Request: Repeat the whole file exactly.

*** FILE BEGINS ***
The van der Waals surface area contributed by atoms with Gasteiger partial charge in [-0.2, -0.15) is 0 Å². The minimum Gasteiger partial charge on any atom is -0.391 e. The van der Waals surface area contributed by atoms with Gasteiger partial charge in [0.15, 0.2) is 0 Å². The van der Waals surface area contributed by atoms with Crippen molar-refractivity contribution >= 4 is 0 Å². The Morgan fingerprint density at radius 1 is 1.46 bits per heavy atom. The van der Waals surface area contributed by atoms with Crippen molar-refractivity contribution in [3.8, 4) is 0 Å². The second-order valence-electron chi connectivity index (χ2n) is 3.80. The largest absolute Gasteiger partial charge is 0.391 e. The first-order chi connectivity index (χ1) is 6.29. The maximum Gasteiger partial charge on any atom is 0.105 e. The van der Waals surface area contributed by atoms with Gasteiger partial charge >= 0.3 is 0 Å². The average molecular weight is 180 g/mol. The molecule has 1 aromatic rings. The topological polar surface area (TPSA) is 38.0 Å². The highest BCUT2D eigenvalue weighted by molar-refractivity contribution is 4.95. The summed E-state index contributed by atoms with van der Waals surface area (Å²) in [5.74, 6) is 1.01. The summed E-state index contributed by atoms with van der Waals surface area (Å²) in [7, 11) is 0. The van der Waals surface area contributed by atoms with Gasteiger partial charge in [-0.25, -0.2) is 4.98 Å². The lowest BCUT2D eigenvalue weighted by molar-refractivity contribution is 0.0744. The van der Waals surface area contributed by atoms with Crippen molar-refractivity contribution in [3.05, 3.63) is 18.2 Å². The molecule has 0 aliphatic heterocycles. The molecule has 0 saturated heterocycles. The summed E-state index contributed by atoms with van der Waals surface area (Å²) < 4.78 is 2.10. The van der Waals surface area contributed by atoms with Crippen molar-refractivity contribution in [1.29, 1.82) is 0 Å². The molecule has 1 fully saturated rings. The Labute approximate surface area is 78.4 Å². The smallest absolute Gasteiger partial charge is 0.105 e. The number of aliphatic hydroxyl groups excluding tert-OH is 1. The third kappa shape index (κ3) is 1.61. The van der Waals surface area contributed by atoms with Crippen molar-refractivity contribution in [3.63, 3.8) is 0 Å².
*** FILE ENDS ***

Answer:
The van der Waals surface area contributed by atoms with Gasteiger partial charge in [-0.2, -0.15) is 0 Å². The minimum Gasteiger partial charge on any atom is -0.391 e. The van der Waals surface area contributed by atoms with Gasteiger partial charge in [0.15, 0.2) is 0 Å². The van der Waals surface area contributed by atoms with Crippen molar-refractivity contribution >= 4 is 0 Å². The Morgan fingerprint density at radius 1 is 1.46 bits per heavy atom. The van der Waals surface area contributed by atoms with Crippen molar-refractivity contribution in [3.8, 4) is 0 Å². The second-order valence-electron chi connectivity index (χ2n) is 3.80. The largest absolute Gasteiger partial charge is 0.391 e. The first-order chi connectivity index (χ1) is 6.29. The maximum Gasteiger partial charge on any atom is 0.105 e. The van der Waals surface area contributed by atoms with Gasteiger partial charge >= 0.3 is 0 Å². The average molecular weight is 180 g/mol. The molecule has 1 aromatic rings. The topological polar surface area (TPSA) is 38.0 Å². The highest BCUT2D eigenvalue weighted by molar-refractivity contribution is 4.95. The summed E-state index contributed by atoms with van der Waals surface area (Å²) in [5.74, 6) is 1.01. The summed E-state index contributed by atoms with van der Waals surface area (Å²) in [7, 11) is 0. The van der Waals surface area contributed by atoms with Gasteiger partial charge in [-0.25, -0.2) is 4.98 Å². The lowest BCUT2D eigenvalue weighted by molar-refractivity contribution is 0.0744. The van der Waals surface area contributed by atoms with Crippen molar-refractivity contribution in [3.05, 3.63) is 18.2 Å². The molecule has 0 aliphatic heterocycles. The molecule has 0 saturated heterocycles. The summed E-state index contributed by atoms with van der Waals surface area (Å²) < 4.78 is 2.10. The van der Waals surface area contributed by atoms with Crippen molar-refractivity contribution in [1.29, 1.82) is 0 Å². The molecule has 1 fully saturated rings. The Labute approximate surface area is 78.4 Å². The smallest absolute Gasteiger partial charge is 0.105 e. The number of aliphatic hydroxyl groups excluding tert-OH is 1. The third kappa shape index (κ3) is 1.61. The van der Waals surface area contributed by atoms with Crippen molar-refractivity contribution in [3.63, 3.8) is 0 Å².